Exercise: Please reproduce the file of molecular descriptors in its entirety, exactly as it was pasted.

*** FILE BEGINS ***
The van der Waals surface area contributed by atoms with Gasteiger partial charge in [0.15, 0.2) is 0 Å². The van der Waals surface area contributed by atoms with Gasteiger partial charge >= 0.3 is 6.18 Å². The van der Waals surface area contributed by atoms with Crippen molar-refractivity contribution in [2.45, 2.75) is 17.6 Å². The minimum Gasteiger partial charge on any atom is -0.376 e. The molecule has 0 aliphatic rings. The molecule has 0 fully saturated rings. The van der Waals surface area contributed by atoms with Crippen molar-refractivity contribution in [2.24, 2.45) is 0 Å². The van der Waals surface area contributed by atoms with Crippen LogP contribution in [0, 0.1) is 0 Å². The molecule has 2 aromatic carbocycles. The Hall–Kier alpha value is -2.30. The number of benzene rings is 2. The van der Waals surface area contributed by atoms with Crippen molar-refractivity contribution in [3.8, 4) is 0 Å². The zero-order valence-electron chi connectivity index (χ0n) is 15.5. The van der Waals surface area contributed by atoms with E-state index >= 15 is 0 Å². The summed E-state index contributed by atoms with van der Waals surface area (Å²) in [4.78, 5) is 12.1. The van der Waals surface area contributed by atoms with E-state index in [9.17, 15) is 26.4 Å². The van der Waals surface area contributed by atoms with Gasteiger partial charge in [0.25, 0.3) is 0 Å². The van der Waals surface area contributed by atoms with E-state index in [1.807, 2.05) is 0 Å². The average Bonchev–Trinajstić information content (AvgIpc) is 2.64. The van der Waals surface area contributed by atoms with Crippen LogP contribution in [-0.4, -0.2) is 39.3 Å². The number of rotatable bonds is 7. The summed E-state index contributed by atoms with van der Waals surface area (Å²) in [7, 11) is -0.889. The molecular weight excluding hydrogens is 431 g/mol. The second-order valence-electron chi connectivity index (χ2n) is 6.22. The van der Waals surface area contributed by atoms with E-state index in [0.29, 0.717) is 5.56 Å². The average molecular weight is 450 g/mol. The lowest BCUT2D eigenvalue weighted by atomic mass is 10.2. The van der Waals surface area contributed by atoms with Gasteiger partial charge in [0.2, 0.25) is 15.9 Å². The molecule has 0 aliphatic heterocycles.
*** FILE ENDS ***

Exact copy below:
The van der Waals surface area contributed by atoms with Gasteiger partial charge in [0.15, 0.2) is 0 Å². The van der Waals surface area contributed by atoms with Gasteiger partial charge >= 0.3 is 6.18 Å². The van der Waals surface area contributed by atoms with Crippen molar-refractivity contribution in [2.45, 2.75) is 17.6 Å². The minimum Gasteiger partial charge on any atom is -0.376 e. The molecule has 0 aliphatic rings. The molecule has 0 fully saturated rings. The van der Waals surface area contributed by atoms with Crippen molar-refractivity contribution in [2.24, 2.45) is 0 Å². The van der Waals surface area contributed by atoms with Crippen LogP contribution in [0, 0.1) is 0 Å². The molecule has 2 aromatic carbocycles. The Hall–Kier alpha value is -2.30. The number of benzene rings is 2. The van der Waals surface area contributed by atoms with Crippen molar-refractivity contribution in [3.8, 4) is 0 Å². The zero-order valence-electron chi connectivity index (χ0n) is 15.5. The van der Waals surface area contributed by atoms with E-state index >= 15 is 0 Å². The summed E-state index contributed by atoms with van der Waals surface area (Å²) in [4.78, 5) is 12.1. The van der Waals surface area contributed by atoms with E-state index in [9.17, 15) is 26.4 Å². The van der Waals surface area contributed by atoms with Gasteiger partial charge in [0.25, 0.3) is 0 Å². The van der Waals surface area contributed by atoms with E-state index in [1.807, 2.05) is 0 Å². The average Bonchev–Trinajstić information content (AvgIpc) is 2.64. The van der Waals surface area contributed by atoms with Crippen LogP contribution in [-0.4, -0.2) is 39.3 Å². The number of rotatable bonds is 7. The summed E-state index contributed by atoms with van der Waals surface area (Å²) in [7, 11) is -0.889. The molecular weight excluding hydrogens is 431 g/mol. The second-order valence-electron chi connectivity index (χ2n) is 6.22. The van der Waals surface area contributed by atoms with E-state index in [0.29, 0.717) is 5.56 Å². The average molecular weight is 450 g/mol. The lowest BCUT2D eigenvalue weighted by atomic mass is 10.2. The van der Waals surface area contributed by atoms with Gasteiger partial charge in [0.2, 0.25) is 15.9 Å². The molecule has 0 aliphatic heterocycles.